Heterochromatin profile is of course different in different cells but I am not sure if absolute heterochromatin content will vary greatly. This DNAse hypersensitivity region data is for human cells but same principles apply to all organisms. If I have to take a guess then I would say that quiescent cells are likely to have more heterochromatin. ...


1

The principle of least effort / path of least resistance fit pretty well: animals, people, and systems (like evolution or a mechanical system like a machine) will naturally choose the path of least resistance or effort. The principal applies to chemistry (low energy states) and physics (the path an electrical current takes) as well. Occam's Razor fits ...


1

I really good intro to evolution book is The Evolution of Vertebrate Design by Leonard Radinski. Also, for a more math based approach you could look into Narrow Roads of Gene Land. These are collected papers of W.D Hamilton.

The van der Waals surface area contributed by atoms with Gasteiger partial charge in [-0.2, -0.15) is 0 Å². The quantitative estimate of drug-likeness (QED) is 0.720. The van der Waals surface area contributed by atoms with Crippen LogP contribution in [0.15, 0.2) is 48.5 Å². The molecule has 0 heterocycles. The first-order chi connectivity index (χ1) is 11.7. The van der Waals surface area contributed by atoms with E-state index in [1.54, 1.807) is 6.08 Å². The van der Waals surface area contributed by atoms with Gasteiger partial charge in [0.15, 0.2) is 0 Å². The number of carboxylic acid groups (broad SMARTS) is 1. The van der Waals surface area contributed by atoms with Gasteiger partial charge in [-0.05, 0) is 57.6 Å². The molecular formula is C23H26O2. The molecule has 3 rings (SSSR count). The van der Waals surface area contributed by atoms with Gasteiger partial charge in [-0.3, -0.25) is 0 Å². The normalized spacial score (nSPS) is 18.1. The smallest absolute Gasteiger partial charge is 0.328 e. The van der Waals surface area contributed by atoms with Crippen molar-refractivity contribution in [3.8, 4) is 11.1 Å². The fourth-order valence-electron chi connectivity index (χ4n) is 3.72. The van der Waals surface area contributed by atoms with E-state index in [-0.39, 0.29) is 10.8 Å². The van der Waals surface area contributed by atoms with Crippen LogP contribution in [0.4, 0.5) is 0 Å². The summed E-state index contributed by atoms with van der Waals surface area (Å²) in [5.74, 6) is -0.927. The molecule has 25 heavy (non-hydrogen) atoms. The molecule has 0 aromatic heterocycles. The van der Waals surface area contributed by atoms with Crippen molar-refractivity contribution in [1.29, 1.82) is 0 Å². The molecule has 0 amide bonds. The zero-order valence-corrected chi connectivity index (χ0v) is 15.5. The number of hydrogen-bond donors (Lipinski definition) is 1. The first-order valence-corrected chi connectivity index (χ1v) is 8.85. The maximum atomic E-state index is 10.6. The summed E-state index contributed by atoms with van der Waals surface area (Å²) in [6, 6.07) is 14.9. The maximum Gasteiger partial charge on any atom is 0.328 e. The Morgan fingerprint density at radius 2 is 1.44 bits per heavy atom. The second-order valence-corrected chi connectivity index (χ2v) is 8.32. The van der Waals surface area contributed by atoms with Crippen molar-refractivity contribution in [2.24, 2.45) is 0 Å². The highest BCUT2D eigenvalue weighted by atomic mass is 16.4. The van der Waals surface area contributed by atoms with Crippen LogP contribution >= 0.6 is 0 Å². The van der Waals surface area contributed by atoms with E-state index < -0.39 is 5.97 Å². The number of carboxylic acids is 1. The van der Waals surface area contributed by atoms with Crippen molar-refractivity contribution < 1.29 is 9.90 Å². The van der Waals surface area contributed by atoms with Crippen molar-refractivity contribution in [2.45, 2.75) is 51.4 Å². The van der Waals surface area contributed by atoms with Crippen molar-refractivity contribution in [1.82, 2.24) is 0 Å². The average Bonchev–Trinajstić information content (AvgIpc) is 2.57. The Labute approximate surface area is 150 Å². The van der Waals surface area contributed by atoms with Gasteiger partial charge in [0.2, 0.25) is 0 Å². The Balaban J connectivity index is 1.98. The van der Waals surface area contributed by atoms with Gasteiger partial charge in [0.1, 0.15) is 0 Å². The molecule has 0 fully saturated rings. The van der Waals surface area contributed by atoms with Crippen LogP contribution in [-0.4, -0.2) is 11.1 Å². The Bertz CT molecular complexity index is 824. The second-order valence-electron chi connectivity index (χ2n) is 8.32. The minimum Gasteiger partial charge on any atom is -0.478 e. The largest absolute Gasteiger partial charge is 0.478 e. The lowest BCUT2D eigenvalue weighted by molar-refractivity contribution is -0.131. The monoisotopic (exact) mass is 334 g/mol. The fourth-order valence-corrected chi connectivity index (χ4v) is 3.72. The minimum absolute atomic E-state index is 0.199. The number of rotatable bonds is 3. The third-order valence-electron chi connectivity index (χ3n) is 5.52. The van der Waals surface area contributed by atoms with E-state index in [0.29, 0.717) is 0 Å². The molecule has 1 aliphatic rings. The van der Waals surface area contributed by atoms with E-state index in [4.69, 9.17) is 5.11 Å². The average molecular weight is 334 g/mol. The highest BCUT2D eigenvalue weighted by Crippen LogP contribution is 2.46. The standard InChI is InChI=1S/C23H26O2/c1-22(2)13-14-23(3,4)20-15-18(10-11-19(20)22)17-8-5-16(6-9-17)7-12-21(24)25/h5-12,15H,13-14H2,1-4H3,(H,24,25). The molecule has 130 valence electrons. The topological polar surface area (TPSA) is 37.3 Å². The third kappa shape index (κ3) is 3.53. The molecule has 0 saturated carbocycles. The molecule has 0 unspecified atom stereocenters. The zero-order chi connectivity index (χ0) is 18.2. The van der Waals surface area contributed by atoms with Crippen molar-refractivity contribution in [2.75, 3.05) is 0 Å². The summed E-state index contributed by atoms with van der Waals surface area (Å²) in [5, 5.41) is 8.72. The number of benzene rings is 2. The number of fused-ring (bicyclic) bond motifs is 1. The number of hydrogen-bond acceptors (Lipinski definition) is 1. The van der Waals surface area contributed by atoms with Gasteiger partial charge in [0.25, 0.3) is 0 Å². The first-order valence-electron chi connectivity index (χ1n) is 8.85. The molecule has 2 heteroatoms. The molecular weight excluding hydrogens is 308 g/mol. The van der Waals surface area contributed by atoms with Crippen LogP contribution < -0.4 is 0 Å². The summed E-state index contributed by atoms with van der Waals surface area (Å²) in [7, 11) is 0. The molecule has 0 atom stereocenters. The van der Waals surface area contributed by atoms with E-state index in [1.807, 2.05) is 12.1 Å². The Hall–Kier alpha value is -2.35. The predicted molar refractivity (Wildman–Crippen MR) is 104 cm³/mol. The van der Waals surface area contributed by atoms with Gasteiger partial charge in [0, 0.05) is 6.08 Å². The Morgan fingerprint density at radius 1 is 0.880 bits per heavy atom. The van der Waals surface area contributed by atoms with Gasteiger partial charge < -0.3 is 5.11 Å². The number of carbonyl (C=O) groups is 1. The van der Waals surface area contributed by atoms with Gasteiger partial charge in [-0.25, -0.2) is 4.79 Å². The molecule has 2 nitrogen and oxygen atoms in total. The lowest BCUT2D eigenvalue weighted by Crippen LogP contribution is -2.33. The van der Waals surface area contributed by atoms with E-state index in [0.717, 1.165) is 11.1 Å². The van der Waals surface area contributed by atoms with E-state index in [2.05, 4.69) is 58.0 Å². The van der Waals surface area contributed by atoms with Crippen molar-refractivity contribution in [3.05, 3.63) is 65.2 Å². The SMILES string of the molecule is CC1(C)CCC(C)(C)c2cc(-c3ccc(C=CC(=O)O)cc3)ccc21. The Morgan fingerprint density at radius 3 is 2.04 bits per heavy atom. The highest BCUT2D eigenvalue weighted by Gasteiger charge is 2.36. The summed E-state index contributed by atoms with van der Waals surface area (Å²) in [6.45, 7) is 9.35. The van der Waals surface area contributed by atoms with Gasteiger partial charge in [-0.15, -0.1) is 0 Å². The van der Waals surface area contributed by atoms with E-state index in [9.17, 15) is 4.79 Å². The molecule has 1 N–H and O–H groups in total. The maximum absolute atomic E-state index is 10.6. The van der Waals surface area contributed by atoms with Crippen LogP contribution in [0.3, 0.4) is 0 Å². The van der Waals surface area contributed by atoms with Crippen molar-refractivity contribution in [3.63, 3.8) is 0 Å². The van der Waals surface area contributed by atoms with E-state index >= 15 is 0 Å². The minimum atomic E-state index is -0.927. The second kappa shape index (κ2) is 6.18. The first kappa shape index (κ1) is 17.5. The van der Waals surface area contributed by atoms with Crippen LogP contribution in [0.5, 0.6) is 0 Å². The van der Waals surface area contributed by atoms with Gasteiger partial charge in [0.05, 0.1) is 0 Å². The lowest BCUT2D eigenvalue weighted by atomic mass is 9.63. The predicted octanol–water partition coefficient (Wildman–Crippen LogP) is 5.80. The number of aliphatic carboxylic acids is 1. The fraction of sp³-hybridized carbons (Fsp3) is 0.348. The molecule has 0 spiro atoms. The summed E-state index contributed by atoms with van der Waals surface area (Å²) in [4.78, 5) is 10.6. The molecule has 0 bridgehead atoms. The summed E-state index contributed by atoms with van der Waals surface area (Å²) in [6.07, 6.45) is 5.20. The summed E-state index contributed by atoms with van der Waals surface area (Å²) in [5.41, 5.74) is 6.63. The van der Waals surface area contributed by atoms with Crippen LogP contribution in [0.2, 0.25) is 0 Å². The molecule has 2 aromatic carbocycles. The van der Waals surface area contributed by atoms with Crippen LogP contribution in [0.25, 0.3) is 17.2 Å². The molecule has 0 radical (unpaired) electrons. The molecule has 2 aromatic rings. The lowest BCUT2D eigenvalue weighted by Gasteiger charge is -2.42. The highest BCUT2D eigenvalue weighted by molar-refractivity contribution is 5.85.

1

This is actually a very interesting yet difficult question to give a single precise answer to. I will try and summarize for you a "meta answer": Complexity Science Some consider complexity not to be a Biological topic as such, since it is a property that accumulates in non-biological systems e.g. economics, technology, music, language - in fact anything ...


1

There are indeed 'gap junctions' which pass current directly from one cell to the next. So what advantages do we get out of chemical synapses that gap junctions do not provide? Asymmetry. Synapses to not operate in reverse, thus the postsynaptic cell cannot generate currents in the presynaptic terminal (although there are secondary forms of communication ...



Only top voted, non community-wiki answers of a minimum length are eligible